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"Insuring" Your Business’s Future


New measures are being introduced to make the relationship between insurers and the business they insure fairer, better balanced and more reciprocal.

This follows the introduction of The Enterprise Act 2016, which received Royal Assent on 4th May 2016, and the Insurance Act 2015.
The effect of the new laws will profoundly affect how insurers will, and insured businesses should, approach insurance policies taken out after 12th August 2016.

One of the key changes will address an issue that has been a major point of conflict.
To the surprise of many, insurers are currently under no duty to pay valid insurance claims within a reasonable time.  In many substantial claims, the insurer delays payment and seeks to negotiate the level of payment with the insured.  If the insured then suffers further losses as a result of the delay in payment (or even fails), the insured cannot claim additional loss from the insurer. 
Crucially this has been addressed by the Enterprise Act 2016.

For contracts of insurance entered into after 4th May 2017, there will be an implied term that the insurer will pay valid claims within a reasonable time, which will include time to investigate and assess the claim.  What is “reasonable” will depend on the circumstances – the type of insurance and the size and complexity of the claim will be factors here.

The key change is that an insured who has suffered loss as a result of an insurer’s failure to pay within a reasonable time can now claim remedies (including damages) from the insurer for that failure.  Of course, an insurer will have to prove that the loss sustained was caused by the insurer’s failure and, in addition, the insurer will only be able to recover “foreseeable” loss. 

It is with this in mind that a prudent business should, when presenting the risks to the insurer before the contract is entered into, alert the insurer to the losses that they may sustain if there is a delay in the payment of claims.

The other principal changes introduced by the insurance act of 2015 are as follows:

Duty of fair representation
The duty to disclose material information known by the insured has been revised and given structure.  In addition, the Insurance Act recognises the reality that insurers will already hold information about the risk.  Further, the new law also reflects the fact that businesses are often complex entities, and that information-gathering may not be perfect.

This all means that for renewals, after 12th August 2016, insureds must now disclose:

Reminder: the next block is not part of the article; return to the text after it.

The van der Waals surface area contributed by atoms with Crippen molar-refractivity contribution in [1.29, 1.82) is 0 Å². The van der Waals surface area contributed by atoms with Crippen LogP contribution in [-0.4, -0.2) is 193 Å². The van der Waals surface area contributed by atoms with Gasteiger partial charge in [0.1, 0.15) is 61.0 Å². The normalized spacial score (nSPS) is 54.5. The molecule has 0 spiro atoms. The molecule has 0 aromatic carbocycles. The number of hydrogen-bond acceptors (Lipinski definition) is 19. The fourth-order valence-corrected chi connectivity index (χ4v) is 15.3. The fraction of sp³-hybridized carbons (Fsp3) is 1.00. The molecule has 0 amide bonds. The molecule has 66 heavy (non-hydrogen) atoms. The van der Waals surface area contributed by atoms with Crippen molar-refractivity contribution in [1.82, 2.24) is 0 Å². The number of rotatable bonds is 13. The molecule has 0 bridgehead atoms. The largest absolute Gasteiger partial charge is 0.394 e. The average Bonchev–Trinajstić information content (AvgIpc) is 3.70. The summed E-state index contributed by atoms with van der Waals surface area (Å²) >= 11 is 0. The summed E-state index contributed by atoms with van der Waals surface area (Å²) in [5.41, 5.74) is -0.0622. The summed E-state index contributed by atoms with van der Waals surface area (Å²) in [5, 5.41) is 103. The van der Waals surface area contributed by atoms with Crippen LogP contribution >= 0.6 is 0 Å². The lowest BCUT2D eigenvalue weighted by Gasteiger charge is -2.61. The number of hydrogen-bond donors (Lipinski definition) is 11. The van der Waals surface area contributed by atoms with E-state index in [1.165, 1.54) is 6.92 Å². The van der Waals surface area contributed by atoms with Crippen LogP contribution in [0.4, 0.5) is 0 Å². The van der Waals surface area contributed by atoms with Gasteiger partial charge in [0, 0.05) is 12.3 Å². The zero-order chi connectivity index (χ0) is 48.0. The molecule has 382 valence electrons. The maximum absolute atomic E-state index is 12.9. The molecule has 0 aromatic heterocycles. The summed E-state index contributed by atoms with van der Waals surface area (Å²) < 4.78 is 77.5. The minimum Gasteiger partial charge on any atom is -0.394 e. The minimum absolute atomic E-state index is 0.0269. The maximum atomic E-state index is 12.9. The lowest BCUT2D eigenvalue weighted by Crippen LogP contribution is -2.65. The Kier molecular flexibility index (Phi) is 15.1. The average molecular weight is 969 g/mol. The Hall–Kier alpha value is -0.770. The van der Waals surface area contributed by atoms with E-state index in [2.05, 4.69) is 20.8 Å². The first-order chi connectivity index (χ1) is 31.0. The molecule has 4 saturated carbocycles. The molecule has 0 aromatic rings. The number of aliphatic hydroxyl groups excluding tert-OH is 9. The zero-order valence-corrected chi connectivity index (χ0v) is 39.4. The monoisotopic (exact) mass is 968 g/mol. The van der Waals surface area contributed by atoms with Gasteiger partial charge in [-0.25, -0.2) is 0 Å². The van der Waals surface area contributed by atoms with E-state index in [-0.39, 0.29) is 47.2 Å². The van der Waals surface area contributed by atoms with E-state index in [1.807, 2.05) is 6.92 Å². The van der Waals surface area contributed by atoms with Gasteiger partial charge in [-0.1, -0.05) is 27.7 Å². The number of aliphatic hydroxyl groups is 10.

1. information known to senior management and, if different, the insurance-buying team(including brokers);
2. information held by other areas of the business which ought to be known if a reasonable search is undertaken.

The Insurance Act of 2015 sets out the information which the insured does not need to disclose (although if there is doubt, it still may be prudent to do so):
1. Information held by the insurer and held by the underwriter relevant to the risk;
2. What an insurer writing the risk would be expected to know;
3. Common knowledge.

The current system under which an insurer can avoid a contract for breach of the duty of disclosure will be replaced by a more proportionate system, the key remedies of which are as follows:
• For a deliberate or reckless breach, the insurer can avoid the contract from inception and keep the premium;
• If not deliberate or reckless, the insurer can impose one or more of the following remedies:
o If the insurer would not have accepted the risk, then it can avoid the contract but has to return the premium;
o If the insurer would have charged a higher premium, then it can reduce proportionately any claims payments;
o If the insurer would have included new or different terms other than with respect to premium, the contract will be treated as including such terms.

To comply with the above requirements, insurers will need more time for the information-gathering exercise, and should liaise with insurers and brokers at an earlier stage than previously.

Changes to policy terms
There are three main changes to the operation of policy terms:
1. Basis of contract clauses allow insurers to treat a false statement made during the presentation of risk as a warranty.  The insurer can then avoid the contract altogether, even if the false statement was immaterial to the risk and the judgment of the insurer.  These clauses have now been abolished for business contracts. 

2. A breach of warranty will no longer terminate the policy automatically.  Instead, breach of warranty will lead to suspension of liability and, once the breach is remedied (if the breach can be remedied!), resumption of liability.

3. A new regime applies to non-compliance with terms which serves to reduce the risk of a particular type.  Currently, a breach could lead to avoidance of a claim by an insurer even if the breach was unrelated to the loss that occurred.  Now, if the insured can prove that breach of the term could not have increased the risk of the loss which occurred, the insurer will not be able to use the breach of the terms to avoid liability.

Disclaimer: This article is not intended to constitute legal advice.  For legal advice in connection with the above, please contact us directly.

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